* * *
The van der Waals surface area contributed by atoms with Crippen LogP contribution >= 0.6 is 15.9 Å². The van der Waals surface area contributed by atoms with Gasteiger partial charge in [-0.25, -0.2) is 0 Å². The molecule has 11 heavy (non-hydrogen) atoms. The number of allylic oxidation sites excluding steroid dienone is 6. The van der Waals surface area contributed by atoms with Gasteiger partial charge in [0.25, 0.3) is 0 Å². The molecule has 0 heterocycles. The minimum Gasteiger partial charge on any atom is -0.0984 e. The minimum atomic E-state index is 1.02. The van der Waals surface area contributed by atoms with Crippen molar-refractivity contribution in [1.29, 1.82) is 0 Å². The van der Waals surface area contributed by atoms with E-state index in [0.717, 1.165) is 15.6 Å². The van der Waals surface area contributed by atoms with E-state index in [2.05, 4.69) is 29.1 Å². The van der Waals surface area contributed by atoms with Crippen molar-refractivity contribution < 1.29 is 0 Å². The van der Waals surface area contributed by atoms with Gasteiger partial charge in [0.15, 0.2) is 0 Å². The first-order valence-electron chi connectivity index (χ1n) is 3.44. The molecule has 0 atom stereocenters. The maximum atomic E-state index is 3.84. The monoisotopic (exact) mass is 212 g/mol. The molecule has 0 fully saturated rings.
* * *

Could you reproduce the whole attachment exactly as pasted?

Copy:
The van der Waals surface area contributed by atoms with Crippen LogP contribution >= 0.6 is 15.9 Å². The van der Waals surface area contributed by atoms with Gasteiger partial charge in [-0.25, -0.2) is 0 Å². The molecule has 11 heavy (non-hydrogen) atoms. The number of allylic oxidation sites excluding steroid dienone is 6. The van der Waals surface area contributed by atoms with Gasteiger partial charge in [0.25, 0.3) is 0 Å². The molecule has 0 heterocycles. The minimum Gasteiger partial charge on any atom is -0.0984 e. The minimum atomic E-state index is 1.02. The van der Waals surface area contributed by atoms with Crippen molar-refractivity contribution in [1.29, 1.82) is 0 Å². The van der Waals surface area contributed by atoms with E-state index in [0.717, 1.165) is 15.6 Å². The van der Waals surface area contributed by atoms with E-state index in [2.05, 4.69) is 29.1 Å². The van der Waals surface area contributed by atoms with Crippen molar-refractivity contribution < 1.29 is 0 Å². The van der Waals surface area contributed by atoms with Gasteiger partial charge in [0.15, 0.2) is 0 Å². The first-order valence-electron chi connectivity index (χ1n) is 3.44. The molecule has 0 atom stereocenters. The maximum atomic E-state index is 3.84. The monoisotopic (exact) mass is 212 g/mol. The molecule has 0 fully saturated rings.